The central theme of the book is identity. My main character, Penny, takes on so many roles she loses her sense of self, becoming defined only in relation to others. In the first half of the book she feels she’s no longer a person in her own right, merely a mum, wife, daughter, sister or carer. She describes this as ‘being stretched so thin she’s in danger of disappearing entirely,’ which is I think how a lot of people in this situation come to feel. Penny’s journey through the book is one of self-discovery. She rekindles her love of music through the dementia choir, finds support and purpose in her close group of female friends, navigates the tricky path of health and social care provision to access help for her parents, dips a toe back in the world of business, and ultimately learns to stand up for herself.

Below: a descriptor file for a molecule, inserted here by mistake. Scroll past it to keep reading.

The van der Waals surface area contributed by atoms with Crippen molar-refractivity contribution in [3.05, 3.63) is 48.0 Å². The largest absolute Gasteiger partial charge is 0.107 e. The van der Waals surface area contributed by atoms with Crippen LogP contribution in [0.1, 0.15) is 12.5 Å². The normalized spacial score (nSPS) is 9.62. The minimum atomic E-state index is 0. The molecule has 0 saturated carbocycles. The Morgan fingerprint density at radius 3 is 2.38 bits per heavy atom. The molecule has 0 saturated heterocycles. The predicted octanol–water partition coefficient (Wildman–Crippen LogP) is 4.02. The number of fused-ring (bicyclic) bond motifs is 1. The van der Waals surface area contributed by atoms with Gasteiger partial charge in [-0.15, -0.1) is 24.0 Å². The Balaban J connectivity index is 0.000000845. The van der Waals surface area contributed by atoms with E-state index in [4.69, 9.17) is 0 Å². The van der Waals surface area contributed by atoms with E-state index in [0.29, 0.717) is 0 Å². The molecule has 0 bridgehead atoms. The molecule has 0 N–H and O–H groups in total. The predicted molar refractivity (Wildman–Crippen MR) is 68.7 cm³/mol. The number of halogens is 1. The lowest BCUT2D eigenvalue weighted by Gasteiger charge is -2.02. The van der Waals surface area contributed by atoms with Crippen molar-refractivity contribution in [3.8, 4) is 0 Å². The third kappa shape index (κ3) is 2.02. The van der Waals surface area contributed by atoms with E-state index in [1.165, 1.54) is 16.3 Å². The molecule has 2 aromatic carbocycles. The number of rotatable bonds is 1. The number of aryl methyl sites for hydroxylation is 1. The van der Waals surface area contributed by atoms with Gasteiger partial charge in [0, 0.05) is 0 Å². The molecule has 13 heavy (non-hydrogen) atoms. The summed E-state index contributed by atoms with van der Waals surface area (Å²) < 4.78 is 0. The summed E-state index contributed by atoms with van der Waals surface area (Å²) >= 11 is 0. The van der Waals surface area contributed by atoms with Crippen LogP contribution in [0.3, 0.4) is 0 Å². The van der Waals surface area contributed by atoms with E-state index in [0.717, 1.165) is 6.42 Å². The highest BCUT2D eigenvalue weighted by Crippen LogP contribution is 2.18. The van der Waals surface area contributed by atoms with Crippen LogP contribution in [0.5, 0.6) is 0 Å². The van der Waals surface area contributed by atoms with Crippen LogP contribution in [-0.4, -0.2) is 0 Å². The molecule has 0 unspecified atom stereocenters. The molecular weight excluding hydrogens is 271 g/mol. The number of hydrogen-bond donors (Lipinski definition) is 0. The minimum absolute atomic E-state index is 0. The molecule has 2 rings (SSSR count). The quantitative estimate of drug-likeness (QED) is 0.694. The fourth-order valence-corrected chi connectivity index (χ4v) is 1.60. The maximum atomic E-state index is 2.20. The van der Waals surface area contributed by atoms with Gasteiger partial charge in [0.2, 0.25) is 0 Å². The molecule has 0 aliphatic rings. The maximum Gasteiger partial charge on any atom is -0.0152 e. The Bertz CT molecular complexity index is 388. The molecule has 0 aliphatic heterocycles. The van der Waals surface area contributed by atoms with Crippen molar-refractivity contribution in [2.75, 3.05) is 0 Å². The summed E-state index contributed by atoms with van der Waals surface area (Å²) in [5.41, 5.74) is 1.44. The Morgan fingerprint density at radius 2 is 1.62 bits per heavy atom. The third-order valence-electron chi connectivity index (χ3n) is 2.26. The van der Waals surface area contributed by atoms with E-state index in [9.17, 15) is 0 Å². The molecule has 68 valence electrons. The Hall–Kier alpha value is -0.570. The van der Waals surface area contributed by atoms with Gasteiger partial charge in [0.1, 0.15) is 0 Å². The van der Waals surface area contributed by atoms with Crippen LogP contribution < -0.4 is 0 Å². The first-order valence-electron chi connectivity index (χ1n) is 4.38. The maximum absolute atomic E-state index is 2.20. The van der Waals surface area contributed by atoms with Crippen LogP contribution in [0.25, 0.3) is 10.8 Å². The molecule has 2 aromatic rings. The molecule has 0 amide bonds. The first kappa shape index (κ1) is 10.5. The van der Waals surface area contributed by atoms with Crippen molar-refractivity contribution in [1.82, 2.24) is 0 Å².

Family, particularly the role of the matriarch, features heavily in the book too. Maternal bonds are explored through Penny’s roles as a mother and a daughter and, equally, the dynamics between siblings, spouses and friends form a key part of the story, illustrating the different ways we interact and care for one another. In terms of wider society I wanted to look at the concepts of care and duty, and also to shine a light on the unsung heroes: the sandwich generation quietly going about their business, keeping families, friends and often entire communities together; school teachers and preschool leaders; those working in health and social care; the voluntary sector, and those who lead community choirs.
The dementia choir brings the theme of music into the book. Initially I use music as another example of how Penny has allowed elements of her personality and activities she enjoyed, become subsumed by her roles of mother, daughter and housewife. Through the choir she finds fulfilment on a personal level but I also wanted to focus on the power of music as a therapeutic tool.
You mention female identity as a key theme of the book. Can you tell us a bit more about this, particularly the idea of the sandwich generation and women holding communities together?